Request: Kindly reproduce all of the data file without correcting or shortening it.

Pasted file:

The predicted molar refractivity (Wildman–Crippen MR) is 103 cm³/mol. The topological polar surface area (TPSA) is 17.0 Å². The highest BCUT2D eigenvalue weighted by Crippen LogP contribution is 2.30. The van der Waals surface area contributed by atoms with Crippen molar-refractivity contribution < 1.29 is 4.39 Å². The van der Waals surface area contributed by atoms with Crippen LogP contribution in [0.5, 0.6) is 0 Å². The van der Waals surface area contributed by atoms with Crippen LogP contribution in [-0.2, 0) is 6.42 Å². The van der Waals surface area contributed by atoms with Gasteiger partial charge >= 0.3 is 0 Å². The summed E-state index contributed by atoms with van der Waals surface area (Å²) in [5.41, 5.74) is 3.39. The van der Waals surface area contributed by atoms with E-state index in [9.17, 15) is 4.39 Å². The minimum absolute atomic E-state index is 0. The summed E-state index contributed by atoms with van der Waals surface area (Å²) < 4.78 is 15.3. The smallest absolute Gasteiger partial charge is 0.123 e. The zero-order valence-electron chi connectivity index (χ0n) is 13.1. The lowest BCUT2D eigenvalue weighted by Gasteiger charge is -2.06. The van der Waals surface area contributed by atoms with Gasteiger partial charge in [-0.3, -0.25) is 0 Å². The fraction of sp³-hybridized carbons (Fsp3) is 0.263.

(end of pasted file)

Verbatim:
The predicted molar refractivity (Wildman–Crippen MR) is 103 cm³/mol. The topological polar surface area (TPSA) is 17.0 Å². The highest BCUT2D eigenvalue weighted by Crippen LogP contribution is 2.30. The van der Waals surface area contributed by atoms with Crippen molar-refractivity contribution < 1.29 is 4.39 Å². The van der Waals surface area contributed by atoms with Crippen LogP contribution in [0.5, 0.6) is 0 Å². The van der Waals surface area contributed by atoms with Crippen LogP contribution in [-0.2, 0) is 6.42 Å². The van der Waals surface area contributed by atoms with Gasteiger partial charge >= 0.3 is 0 Å². The summed E-state index contributed by atoms with van der Waals surface area (Å²) in [5.41, 5.74) is 3.39. The van der Waals surface area contributed by atoms with E-state index in [9.17, 15) is 4.39 Å². The minimum absolute atomic E-state index is 0. The summed E-state index contributed by atoms with van der Waals surface area (Å²) < 4.78 is 15.3. The smallest absolute Gasteiger partial charge is 0.123 e. The zero-order valence-electron chi connectivity index (χ0n) is 13.1. The lowest BCUT2D eigenvalue weighted by Gasteiger charge is -2.06. The van der Waals surface area contributed by atoms with Gasteiger partial charge in [-0.3, -0.25) is 0 Å². The fraction of sp³-hybridized carbons (Fsp3) is 0.263.